In our new “Get INTO” series, we rummage through Netflix each week to find the very best movies that LGBTQ cinema has to offer. However you identify, these tales of love, sex and the everyday experience of queer life all deserve a special place in your Netflix queue. Also, some of these films are super hot, so whether you’re alone or with a special ‘friend’, rev up everyone’s favorite streaming service and get ready to chill with some of the best queer movies on Netflix.
What is G.B.F.? Five years before mainstream audiences learned to “Love” Simon, director Darren Stein brought his queer sensibilities to the American teen movie, drawing on the biting humor that characterized classics of the genre like Clueless and Mean Girls.
When Tanner is outed as gay, the three most popular girls in school each latch onto him and use his sexuality as an accessory to beat the other cliques. Initially flattered by all of the attention, Tanner struggles to balance newfound popularity with his true friends, including his own G.B.F., Brent.
Who’s in it? The cast is basically a who’s who of average teen fare from the early 2010s, but the titular G.B.F. himself is played to comic perfection by Michael J. Willett, the star of MTV’s Faking It. Best friend Brent is played by another MTV alumni, Paul Stanley Iacono, who starred in The Hard Times of RJ Berger before going on to become an LGBTQ activist. Beloved queer icons like Megan Mullally and Natasha Lyonne also appear and if you squint real hard, you might notice that pop star Jojo is in the cast too.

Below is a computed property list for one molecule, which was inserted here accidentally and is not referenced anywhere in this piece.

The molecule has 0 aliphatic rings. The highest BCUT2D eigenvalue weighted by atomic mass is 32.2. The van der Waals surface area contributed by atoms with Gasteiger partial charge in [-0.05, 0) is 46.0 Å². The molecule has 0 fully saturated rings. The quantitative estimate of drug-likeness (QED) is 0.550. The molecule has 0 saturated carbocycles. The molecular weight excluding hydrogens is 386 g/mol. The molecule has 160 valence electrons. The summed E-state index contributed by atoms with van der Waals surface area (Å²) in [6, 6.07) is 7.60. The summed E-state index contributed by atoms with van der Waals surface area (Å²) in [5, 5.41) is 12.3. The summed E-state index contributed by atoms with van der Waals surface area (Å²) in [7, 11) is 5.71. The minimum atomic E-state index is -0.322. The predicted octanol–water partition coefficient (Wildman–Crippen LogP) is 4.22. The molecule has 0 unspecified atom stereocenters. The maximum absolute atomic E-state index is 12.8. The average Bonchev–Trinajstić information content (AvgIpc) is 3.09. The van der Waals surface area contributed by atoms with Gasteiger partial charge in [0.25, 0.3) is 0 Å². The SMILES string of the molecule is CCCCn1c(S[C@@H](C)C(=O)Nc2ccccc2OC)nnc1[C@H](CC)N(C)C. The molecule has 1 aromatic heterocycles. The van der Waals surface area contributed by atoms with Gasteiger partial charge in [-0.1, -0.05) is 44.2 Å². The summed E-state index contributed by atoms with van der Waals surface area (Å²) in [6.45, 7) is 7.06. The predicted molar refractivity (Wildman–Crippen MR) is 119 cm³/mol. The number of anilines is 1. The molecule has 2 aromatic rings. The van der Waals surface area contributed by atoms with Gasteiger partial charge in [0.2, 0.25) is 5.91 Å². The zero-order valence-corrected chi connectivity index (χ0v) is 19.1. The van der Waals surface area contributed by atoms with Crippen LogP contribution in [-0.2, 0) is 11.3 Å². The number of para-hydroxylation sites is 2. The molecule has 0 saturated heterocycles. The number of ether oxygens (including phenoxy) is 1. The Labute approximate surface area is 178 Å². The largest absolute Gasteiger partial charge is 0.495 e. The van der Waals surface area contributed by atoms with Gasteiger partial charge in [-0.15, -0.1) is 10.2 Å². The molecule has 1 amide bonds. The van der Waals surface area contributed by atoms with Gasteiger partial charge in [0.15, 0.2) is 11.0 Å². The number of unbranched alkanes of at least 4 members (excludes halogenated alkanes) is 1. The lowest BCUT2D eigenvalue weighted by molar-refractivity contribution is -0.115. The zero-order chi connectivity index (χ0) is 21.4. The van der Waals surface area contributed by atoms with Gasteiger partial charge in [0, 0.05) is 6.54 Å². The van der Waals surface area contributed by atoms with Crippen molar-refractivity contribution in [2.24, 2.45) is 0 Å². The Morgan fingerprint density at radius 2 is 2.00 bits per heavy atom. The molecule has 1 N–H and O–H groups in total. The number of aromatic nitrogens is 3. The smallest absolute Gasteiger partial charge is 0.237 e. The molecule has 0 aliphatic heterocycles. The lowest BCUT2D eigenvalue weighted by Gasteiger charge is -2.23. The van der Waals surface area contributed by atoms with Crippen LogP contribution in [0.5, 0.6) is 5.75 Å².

What does Rotten Tomatoes say? “G.B.F. explores high school relationship dynamics and teen stereotypes with a refreshingly humorous touch–and surprisingly subtle smarts.”
What do we say? Unfairly overlooked when it was first released, G.B.F. is exactly the kind of teen comedy that queer kids deserve, subverting the gay best friend trope by turning him into the star of his very own movie for once. With plenty of drop-dead one-liners and some genuine heart to go with them too, G.B.F. deserves the same kind of attention that Love, Simon received a few years later in 2018.
But isn’t that just stereotypical? A quick glance at the comments posted under the film’s Youtube trailer reveal that plenty of people were put off by the film’s title, which seemingly reinforces one of the longest enduring gay stereotypes still seen in movies today. Give G.B.F. a chance though and you’ll see that George Northy’s script is far more subtle than the marketing might suggest, playing around with queer stereotypes while also touching upon more serious issues like bullying and depression. Unfortunately, poor marketing wasn’t the only thing that held G.B.F. back from greater success.
Wait, G.B.F. was rated R? Yep, queer teens back in 2013 weren’t able to enjoy the positive message of this film on screen because the MPAA awarded G.B.F. an R rating for “sexual references.” Never mind the lack of nudity and violence or how other teen films like Easy A included far more sexual innuendo. G.B.F. was still deemed inappropriate for young adults and suffered at the box office as a result. While no official reason was given for this, it seems obvious that the board must have had a problem with the queer aspects of the film, overlooking how sweet and funny it actually is. The ‘Justice For G.B.F.’ campaign starts here.
G.B.F. is available to stream on Netflix now.